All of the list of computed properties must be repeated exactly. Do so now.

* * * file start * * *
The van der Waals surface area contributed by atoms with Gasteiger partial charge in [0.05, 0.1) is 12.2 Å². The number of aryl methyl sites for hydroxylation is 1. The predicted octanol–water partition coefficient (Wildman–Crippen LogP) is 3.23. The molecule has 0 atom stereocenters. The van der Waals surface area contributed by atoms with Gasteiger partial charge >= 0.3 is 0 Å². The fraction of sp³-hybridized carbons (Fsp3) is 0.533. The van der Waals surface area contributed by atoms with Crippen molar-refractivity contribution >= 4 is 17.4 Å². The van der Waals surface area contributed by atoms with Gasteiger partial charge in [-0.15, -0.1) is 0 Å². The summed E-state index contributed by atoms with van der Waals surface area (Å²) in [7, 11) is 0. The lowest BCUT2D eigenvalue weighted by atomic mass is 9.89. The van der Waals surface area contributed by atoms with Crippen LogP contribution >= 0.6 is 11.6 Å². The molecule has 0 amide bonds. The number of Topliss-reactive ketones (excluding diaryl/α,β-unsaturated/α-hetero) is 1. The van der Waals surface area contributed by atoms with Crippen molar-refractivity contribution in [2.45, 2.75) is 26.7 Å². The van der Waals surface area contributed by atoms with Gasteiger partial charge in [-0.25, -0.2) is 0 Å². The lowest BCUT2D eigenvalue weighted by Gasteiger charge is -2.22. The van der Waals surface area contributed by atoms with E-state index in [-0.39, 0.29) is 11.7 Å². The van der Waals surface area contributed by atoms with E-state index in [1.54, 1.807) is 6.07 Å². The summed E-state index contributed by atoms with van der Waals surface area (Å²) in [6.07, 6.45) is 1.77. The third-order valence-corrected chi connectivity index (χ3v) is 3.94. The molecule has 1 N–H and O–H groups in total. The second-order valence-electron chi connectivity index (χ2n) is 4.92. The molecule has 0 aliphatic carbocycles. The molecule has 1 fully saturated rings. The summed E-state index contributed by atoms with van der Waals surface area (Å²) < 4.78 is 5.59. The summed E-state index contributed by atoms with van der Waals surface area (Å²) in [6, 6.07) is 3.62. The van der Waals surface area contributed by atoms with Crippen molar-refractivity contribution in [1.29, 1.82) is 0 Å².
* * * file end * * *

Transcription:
The van der Waals surface area contributed by atoms with Gasteiger partial charge in [0.05, 0.1) is 12.2 Å². The number of aryl methyl sites for hydroxylation is 1. The predicted octanol–water partition coefficient (Wildman–Crippen LogP) is 3.23. The molecule has 0 atom stereocenters. The van der Waals surface area contributed by atoms with Gasteiger partial charge >= 0.3 is 0 Å². The fraction of sp³-hybridized carbons (Fsp3) is 0.533. The van der Waals surface area contributed by atoms with Crippen molar-refractivity contribution >= 4 is 17.4 Å². The van der Waals surface area contributed by atoms with Gasteiger partial charge in [-0.15, -0.1) is 0 Å². The summed E-state index contributed by atoms with van der Waals surface area (Å²) in [7, 11) is 0. The lowest BCUT2D eigenvalue weighted by atomic mass is 9.89. The van der Waals surface area contributed by atoms with Crippen LogP contribution >= 0.6 is 11.6 Å². The molecule has 0 amide bonds. The number of Topliss-reactive ketones (excluding diaryl/α,β-unsaturated/α-hetero) is 1. The van der Waals surface area contributed by atoms with Crippen molar-refractivity contribution in [2.45, 2.75) is 26.7 Å². The van der Waals surface area contributed by atoms with Gasteiger partial charge in [-0.25, -0.2) is 0 Å². The lowest BCUT2D eigenvalue weighted by Gasteiger charge is -2.22. The van der Waals surface area contributed by atoms with E-state index in [-0.39, 0.29) is 11.7 Å². The van der Waals surface area contributed by atoms with E-state index in [1.54, 1.807) is 6.07 Å². The summed E-state index contributed by atoms with van der Waals surface area (Å²) in [6.07, 6.45) is 1.77. The third-order valence-corrected chi connectivity index (χ3v) is 3.94. The molecule has 1 N–H and O–H groups in total. The second-order valence-electron chi connectivity index (χ2n) is 4.92. The molecule has 0 aliphatic carbocycles. The molecule has 1 fully saturated rings. The summed E-state index contributed by atoms with van der Waals surface area (Å²) < 4.78 is 5.59. The summed E-state index contributed by atoms with van der Waals surface area (Å²) in [6, 6.07) is 3.62. The van der Waals surface area contributed by atoms with Crippen molar-refractivity contribution in [1.29, 1.82) is 0 Å².